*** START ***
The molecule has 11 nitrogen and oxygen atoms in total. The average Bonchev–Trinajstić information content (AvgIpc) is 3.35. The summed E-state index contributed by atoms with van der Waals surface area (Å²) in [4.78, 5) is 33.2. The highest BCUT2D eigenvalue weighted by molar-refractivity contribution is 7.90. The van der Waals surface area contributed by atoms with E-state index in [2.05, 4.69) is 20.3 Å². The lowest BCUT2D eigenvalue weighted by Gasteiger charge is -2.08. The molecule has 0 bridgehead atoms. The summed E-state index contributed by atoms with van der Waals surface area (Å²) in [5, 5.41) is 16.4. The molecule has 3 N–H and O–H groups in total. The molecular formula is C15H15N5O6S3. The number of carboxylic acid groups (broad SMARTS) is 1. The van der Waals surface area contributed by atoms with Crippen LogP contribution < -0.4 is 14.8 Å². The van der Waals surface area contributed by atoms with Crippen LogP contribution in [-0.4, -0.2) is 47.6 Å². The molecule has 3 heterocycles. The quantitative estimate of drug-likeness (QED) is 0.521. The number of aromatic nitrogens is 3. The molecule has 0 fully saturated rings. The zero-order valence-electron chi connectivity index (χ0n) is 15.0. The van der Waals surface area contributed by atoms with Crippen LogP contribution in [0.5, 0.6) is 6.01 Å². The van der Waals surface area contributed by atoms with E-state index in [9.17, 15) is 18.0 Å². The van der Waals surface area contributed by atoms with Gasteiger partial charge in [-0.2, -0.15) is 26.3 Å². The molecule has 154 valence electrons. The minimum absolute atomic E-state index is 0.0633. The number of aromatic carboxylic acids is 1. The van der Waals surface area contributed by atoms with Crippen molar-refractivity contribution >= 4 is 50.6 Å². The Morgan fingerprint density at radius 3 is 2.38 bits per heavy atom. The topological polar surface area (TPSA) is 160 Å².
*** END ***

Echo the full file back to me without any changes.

The molecule has 11 nitrogen and oxygen atoms in total. The average Bonchev–Trinajstić information content (AvgIpc) is 3.35. The summed E-state index contributed by atoms with van der Waals surface area (Å²) in [4.78, 5) is 33.2. The highest BCUT2D eigenvalue weighted by molar-refractivity contribution is 7.90. The van der Waals surface area contributed by atoms with E-state index in [2.05, 4.69) is 20.3 Å². The lowest BCUT2D eigenvalue weighted by Gasteiger charge is -2.08. The molecule has 0 bridgehead atoms. The summed E-state index contributed by atoms with van der Waals surface area (Å²) in [5, 5.41) is 16.4. The molecule has 3 N–H and O–H groups in total. The molecular formula is C15H15N5O6S3. The number of carboxylic acid groups (broad SMARTS) is 1. The van der Waals surface area contributed by atoms with Crippen LogP contribution < -0.4 is 14.8 Å². The van der Waals surface area contributed by atoms with Crippen LogP contribution in [-0.4, -0.2) is 47.6 Å². The molecule has 3 heterocycles. The quantitative estimate of drug-likeness (QED) is 0.521. The number of aromatic nitrogens is 3. The molecule has 0 fully saturated rings. The zero-order valence-electron chi connectivity index (χ0n) is 15.0. The van der Waals surface area contributed by atoms with Crippen LogP contribution in [0.5, 0.6) is 6.01 Å². The van der Waals surface area contributed by atoms with E-state index in [9.17, 15) is 18.0 Å². The van der Waals surface area contributed by atoms with Gasteiger partial charge in [-0.2, -0.15) is 26.3 Å². The molecule has 154 valence electrons. The minimum absolute atomic E-state index is 0.0633. The number of aromatic carboxylic acids is 1. The van der Waals surface area contributed by atoms with Crippen molar-refractivity contribution >= 4 is 50.6 Å². The Morgan fingerprint density at radius 3 is 2.38 bits per heavy atom. The topological polar surface area (TPSA) is 160 Å².